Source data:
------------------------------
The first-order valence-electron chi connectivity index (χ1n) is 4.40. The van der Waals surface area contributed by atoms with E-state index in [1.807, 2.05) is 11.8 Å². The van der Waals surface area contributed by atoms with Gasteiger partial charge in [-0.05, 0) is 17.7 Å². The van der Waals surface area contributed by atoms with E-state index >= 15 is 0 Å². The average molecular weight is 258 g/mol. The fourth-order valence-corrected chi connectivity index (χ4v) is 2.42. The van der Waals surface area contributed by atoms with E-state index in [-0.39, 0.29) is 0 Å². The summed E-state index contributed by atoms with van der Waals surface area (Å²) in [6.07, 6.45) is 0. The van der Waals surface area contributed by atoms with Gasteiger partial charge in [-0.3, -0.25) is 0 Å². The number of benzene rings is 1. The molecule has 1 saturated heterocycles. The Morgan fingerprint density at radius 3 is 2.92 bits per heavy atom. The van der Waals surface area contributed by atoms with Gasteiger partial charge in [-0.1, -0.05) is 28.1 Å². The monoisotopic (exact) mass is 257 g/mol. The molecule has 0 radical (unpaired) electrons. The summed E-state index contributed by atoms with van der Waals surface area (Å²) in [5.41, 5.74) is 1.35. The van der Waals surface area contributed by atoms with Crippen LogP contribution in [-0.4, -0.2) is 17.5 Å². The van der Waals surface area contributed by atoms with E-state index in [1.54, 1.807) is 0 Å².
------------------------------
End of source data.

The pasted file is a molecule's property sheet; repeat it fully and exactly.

The first-order valence-electron chi connectivity index (χ1n) is 4.40. The van der Waals surface area contributed by atoms with E-state index in [1.807, 2.05) is 11.8 Å². The van der Waals surface area contributed by atoms with Gasteiger partial charge in [-0.05, 0) is 17.7 Å². The van der Waals surface area contributed by atoms with E-state index >= 15 is 0 Å². The average molecular weight is 258 g/mol. The fourth-order valence-corrected chi connectivity index (χ4v) is 2.42. The van der Waals surface area contributed by atoms with E-state index in [-0.39, 0.29) is 0 Å². The summed E-state index contributed by atoms with van der Waals surface area (Å²) in [6.07, 6.45) is 0. The van der Waals surface area contributed by atoms with Gasteiger partial charge in [-0.3, -0.25) is 0 Å². The number of benzene rings is 1. The molecule has 1 saturated heterocycles. The Morgan fingerprint density at radius 3 is 2.92 bits per heavy atom. The van der Waals surface area contributed by atoms with Gasteiger partial charge in [-0.1, -0.05) is 28.1 Å². The monoisotopic (exact) mass is 257 g/mol. The molecule has 0 radical (unpaired) electrons. The summed E-state index contributed by atoms with van der Waals surface area (Å²) in [5.41, 5.74) is 1.35. The van der Waals surface area contributed by atoms with Crippen LogP contribution in [-0.4, -0.2) is 17.5 Å². The van der Waals surface area contributed by atoms with E-state index in [1.54, 1.807) is 0 Å².